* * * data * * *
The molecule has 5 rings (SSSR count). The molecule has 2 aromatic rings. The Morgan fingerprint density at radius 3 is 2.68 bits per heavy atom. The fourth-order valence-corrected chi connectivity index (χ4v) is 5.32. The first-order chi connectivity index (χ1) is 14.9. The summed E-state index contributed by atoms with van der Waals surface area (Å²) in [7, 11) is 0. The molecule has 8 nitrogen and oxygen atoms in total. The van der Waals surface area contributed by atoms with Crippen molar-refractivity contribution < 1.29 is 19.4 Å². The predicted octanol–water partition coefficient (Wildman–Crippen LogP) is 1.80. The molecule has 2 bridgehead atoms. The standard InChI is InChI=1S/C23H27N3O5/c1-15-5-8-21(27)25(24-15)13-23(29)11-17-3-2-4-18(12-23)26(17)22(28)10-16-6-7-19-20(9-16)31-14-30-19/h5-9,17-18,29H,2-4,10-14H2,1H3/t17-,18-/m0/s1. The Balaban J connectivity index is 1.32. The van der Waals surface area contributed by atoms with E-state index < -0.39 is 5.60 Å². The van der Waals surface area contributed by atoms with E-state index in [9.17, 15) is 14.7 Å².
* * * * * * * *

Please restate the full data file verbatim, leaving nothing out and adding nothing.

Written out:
The molecule has 5 rings (SSSR count). The molecule has 2 aromatic rings. The Morgan fingerprint density at radius 3 is 2.68 bits per heavy atom. The fourth-order valence-corrected chi connectivity index (χ4v) is 5.32. The first-order chi connectivity index (χ1) is 14.9. The summed E-state index contributed by atoms with van der Waals surface area (Å²) in [7, 11) is 0. The molecule has 8 nitrogen and oxygen atoms in total. The van der Waals surface area contributed by atoms with Crippen molar-refractivity contribution < 1.29 is 19.4 Å². The predicted octanol–water partition coefficient (Wildman–Crippen LogP) is 1.80. The molecule has 2 bridgehead atoms. The standard InChI is InChI=1S/C23H27N3O5/c1-15-5-8-21(27)25(24-15)13-23(29)11-17-3-2-4-18(12-23)26(17)22(28)10-16-6-7-19-20(9-16)31-14-30-19/h5-9,17-18,29H,2-4,10-14H2,1H3/t17-,18-/m0/s1. The Balaban J connectivity index is 1.32. The van der Waals surface area contributed by atoms with E-state index < -0.39 is 5.60 Å². The van der Waals surface area contributed by atoms with E-state index in [9.17, 15) is 14.7 Å².